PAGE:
September 1, 2020

Podcast: What is a Deposition?

Powerful Witness Prep Podcast Series

In the latest episode of his "Powerful Witness Preparation" podcast series, "What is a Deposition," litigation attorney Dan Small clarifies what a deposition really is. Although very familiar to lawyers, depositions can be confusing for witnesses. Mr. Small explains that misconceptions surrounding the formality of the proceeding, style of questioning and discovery all contribute to this confusion, highlighting that counsel must recognize and address these concerns. He then details what a deposition is, what its purposes are and what witnesses should focus on throughout it. By helping a witness understand both what a deposition is and what it is not, counsel can ensure they enter the proceeding prepared and leave it with a clear and accurate transcript.

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Podcast Transcript

Dan Small: Deposition. The word brings comfort to a lawyer's mind. It is, after all, the most common and familiar litigation environment. However, to most laypeople, it is not common, it's confusing. Look it up in the dictionary and it has multiple meanings: "deposing a leader," "depositing sediment" and more. Even if a client or a witness gets to the legal definition, "the giving of testimony under oath," it's still not clear what they're walking into. That confusion and concern is important for lawyers to recognize and to address. There is, after all, real cause for concern. In fact, a deposition is an extraordinarily deceptive event for most normal people for several reasons.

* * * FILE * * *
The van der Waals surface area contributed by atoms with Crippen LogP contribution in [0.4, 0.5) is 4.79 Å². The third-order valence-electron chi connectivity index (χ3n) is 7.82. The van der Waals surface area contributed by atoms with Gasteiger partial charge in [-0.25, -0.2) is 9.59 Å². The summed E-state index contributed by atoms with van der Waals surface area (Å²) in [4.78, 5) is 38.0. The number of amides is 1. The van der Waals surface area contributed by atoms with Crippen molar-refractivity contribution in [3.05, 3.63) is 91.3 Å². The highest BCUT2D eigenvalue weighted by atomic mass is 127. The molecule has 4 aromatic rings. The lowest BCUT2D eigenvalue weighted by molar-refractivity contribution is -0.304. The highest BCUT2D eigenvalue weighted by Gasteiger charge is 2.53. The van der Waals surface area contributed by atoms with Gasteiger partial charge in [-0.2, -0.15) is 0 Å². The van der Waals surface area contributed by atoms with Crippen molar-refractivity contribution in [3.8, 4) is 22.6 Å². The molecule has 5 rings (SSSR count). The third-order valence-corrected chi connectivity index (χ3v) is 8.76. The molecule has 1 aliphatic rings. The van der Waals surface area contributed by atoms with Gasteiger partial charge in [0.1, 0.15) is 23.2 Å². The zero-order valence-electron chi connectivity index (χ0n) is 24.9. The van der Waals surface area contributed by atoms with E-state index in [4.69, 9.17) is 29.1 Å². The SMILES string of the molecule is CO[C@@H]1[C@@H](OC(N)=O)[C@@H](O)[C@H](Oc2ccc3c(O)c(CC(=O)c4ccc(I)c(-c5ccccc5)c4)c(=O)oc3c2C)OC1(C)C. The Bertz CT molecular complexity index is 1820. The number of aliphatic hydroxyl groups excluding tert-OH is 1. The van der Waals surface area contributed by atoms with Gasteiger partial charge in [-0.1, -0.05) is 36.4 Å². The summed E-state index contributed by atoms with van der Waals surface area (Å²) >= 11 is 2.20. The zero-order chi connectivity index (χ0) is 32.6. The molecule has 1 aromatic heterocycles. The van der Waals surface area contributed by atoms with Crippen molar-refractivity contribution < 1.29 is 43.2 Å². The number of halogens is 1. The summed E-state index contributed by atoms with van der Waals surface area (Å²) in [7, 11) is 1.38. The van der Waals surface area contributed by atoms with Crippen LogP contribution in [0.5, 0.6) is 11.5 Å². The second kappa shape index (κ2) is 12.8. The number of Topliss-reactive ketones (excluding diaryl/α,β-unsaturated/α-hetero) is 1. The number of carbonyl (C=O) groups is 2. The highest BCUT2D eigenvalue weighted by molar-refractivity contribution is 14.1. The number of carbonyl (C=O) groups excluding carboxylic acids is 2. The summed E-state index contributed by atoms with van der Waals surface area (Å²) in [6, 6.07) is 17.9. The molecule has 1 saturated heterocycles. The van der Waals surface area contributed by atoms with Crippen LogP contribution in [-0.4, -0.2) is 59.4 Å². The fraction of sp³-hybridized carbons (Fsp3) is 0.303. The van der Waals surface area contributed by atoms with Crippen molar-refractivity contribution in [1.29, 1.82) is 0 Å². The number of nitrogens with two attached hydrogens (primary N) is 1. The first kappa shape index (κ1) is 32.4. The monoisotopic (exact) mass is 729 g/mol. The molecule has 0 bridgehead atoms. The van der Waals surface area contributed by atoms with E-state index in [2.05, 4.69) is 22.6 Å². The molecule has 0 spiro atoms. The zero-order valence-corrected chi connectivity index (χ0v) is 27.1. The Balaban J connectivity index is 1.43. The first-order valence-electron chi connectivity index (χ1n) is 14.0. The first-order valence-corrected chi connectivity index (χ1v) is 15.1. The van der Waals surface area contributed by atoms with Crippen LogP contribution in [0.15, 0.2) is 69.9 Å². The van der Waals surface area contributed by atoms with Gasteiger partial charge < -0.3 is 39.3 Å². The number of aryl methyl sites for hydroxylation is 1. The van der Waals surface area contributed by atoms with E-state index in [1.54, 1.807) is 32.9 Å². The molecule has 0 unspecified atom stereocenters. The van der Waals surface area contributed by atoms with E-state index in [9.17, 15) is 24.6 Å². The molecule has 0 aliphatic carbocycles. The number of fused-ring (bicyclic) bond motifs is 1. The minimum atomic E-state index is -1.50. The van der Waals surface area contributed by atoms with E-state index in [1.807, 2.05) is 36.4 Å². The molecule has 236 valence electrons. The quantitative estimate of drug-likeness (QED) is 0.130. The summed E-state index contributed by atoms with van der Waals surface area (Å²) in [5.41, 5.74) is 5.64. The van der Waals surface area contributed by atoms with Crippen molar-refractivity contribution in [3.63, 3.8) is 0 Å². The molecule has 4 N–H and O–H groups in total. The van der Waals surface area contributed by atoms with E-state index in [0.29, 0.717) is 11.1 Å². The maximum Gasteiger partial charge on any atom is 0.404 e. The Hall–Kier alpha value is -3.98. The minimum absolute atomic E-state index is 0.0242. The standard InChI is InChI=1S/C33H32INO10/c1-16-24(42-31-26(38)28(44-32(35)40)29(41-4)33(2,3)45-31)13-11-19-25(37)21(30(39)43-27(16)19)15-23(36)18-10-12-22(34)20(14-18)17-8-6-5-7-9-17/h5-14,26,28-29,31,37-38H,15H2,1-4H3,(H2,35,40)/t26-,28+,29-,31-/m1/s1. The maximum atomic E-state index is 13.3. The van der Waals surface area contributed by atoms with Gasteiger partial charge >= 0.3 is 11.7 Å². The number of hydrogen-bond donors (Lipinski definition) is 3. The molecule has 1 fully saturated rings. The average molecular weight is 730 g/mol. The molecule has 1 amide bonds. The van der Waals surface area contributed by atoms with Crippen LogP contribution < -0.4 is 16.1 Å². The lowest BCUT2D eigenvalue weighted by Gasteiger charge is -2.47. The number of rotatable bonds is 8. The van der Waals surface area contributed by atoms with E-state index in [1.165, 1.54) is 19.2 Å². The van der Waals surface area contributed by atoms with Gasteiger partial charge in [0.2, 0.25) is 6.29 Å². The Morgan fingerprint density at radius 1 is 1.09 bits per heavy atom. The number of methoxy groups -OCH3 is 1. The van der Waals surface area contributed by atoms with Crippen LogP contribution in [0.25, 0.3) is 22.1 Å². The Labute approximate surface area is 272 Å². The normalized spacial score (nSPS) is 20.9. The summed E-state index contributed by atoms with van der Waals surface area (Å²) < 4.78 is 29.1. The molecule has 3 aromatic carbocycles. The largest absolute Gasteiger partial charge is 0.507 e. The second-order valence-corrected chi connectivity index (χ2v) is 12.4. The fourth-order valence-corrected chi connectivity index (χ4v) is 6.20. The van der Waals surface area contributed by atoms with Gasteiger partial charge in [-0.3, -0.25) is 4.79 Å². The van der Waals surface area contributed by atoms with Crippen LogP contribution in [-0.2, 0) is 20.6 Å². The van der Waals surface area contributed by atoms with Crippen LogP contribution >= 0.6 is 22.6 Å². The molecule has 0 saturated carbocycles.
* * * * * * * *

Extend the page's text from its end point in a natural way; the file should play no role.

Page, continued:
Depositions Are Formal, not Informal, Procedures

First, formality. Unlike a trial, where it is impossible to ignore the formality of the proceeding, the bench, the robes, the court officers, everything, a deposition often has some of the appearances of informality. There is no judge or jury. Perhaps it takes place in a conference room. Perhaps there is a casual atmosphere among counsel. It may even be held via video conference or done remotely with a webcam. Don't be fooled, a deposition is actually a very formal procedure. It is formal testimony under oath, transcribed and picked apart as it would be in any formal legal proceeding. Treat it with all the caution that you would a full-scale trial.

Testimony, not Conversation

Number two, conversation. With the lawyers chit chatting, folks sitting around a table, and often a casual style of questioning, at least at first, it's easy to think of this as a friendly conversation. Do not make that mistake. This is testimony and must be handled with the unnatural language and rhythm of the witness environment. Question, pause, answer, stop, and then start all over again. Question, pause, answer, stop. Do not offer any additional information that is not asked for in the question.

Depositions Are Important, Don't Treat Them Lightly

Third, discovery. "Oh, this is just discovery, we're just at an early stage of the case." Both in the preparation and the deposition itself, these can be easy excuses to treat the process lightly. Nonsense. These days, only an absurdly small percentage of cases go to trial. It's too expensive, too time-consuming, too unpredictable, too risky. Most cases essentially get decided at the deposition stage or shortly after. Even in the rare case that does go to trial, depositions often control the testimony and the outcome.

What Is a Deposition?